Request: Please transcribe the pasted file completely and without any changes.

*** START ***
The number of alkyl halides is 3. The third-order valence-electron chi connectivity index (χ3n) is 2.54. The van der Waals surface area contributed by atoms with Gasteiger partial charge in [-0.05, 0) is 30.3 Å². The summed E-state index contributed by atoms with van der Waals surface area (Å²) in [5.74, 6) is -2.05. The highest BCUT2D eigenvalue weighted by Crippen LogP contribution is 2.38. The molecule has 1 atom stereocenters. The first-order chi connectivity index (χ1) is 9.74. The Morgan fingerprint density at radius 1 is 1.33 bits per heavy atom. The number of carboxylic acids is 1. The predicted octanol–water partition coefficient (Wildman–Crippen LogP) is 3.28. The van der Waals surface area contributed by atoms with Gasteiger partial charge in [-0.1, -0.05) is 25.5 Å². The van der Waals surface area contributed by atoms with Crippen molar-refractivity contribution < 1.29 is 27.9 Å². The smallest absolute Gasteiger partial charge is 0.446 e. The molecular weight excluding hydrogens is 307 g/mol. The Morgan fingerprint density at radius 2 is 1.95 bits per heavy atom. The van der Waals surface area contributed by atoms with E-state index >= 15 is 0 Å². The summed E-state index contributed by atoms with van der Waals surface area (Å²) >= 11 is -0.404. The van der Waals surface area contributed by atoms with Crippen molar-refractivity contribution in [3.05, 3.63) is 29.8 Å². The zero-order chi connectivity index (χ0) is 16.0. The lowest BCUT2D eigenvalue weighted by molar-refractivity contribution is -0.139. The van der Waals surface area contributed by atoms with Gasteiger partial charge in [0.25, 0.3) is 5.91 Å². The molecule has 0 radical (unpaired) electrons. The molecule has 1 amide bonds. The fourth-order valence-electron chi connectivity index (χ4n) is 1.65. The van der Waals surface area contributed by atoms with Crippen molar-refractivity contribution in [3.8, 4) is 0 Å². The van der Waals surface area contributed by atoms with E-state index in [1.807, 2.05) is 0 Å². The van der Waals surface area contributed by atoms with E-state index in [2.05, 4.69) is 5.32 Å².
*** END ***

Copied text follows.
The number of alkyl halides is 3. The third-order valence-electron chi connectivity index (χ3n) is 2.54. The van der Waals surface area contributed by atoms with Gasteiger partial charge in [-0.05, 0) is 30.3 Å². The summed E-state index contributed by atoms with van der Waals surface area (Å²) in [5.74, 6) is -2.05. The highest BCUT2D eigenvalue weighted by Crippen LogP contribution is 2.38. The molecule has 1 atom stereocenters. The first-order chi connectivity index (χ1) is 9.74. The Morgan fingerprint density at radius 1 is 1.33 bits per heavy atom. The number of carboxylic acids is 1. The predicted octanol–water partition coefficient (Wildman–Crippen LogP) is 3.28. The van der Waals surface area contributed by atoms with Gasteiger partial charge in [-0.1, -0.05) is 25.5 Å². The van der Waals surface area contributed by atoms with Crippen molar-refractivity contribution < 1.29 is 27.9 Å². The smallest absolute Gasteiger partial charge is 0.446 e. The molecular weight excluding hydrogens is 307 g/mol. The Morgan fingerprint density at radius 2 is 1.95 bits per heavy atom. The van der Waals surface area contributed by atoms with E-state index >= 15 is 0 Å². The summed E-state index contributed by atoms with van der Waals surface area (Å²) >= 11 is -0.404. The van der Waals surface area contributed by atoms with Crippen molar-refractivity contribution in [3.05, 3.63) is 29.8 Å². The zero-order chi connectivity index (χ0) is 16.0. The lowest BCUT2D eigenvalue weighted by molar-refractivity contribution is -0.139. The van der Waals surface area contributed by atoms with Gasteiger partial charge in [0.25, 0.3) is 5.91 Å². The molecule has 0 radical (unpaired) electrons. The molecule has 1 amide bonds. The fourth-order valence-electron chi connectivity index (χ4n) is 1.65. The van der Waals surface area contributed by atoms with Crippen molar-refractivity contribution in [3.8, 4) is 0 Å². The van der Waals surface area contributed by atoms with E-state index in [1.807, 2.05) is 0 Å². The van der Waals surface area contributed by atoms with E-state index in [2.05, 4.69) is 5.32 Å².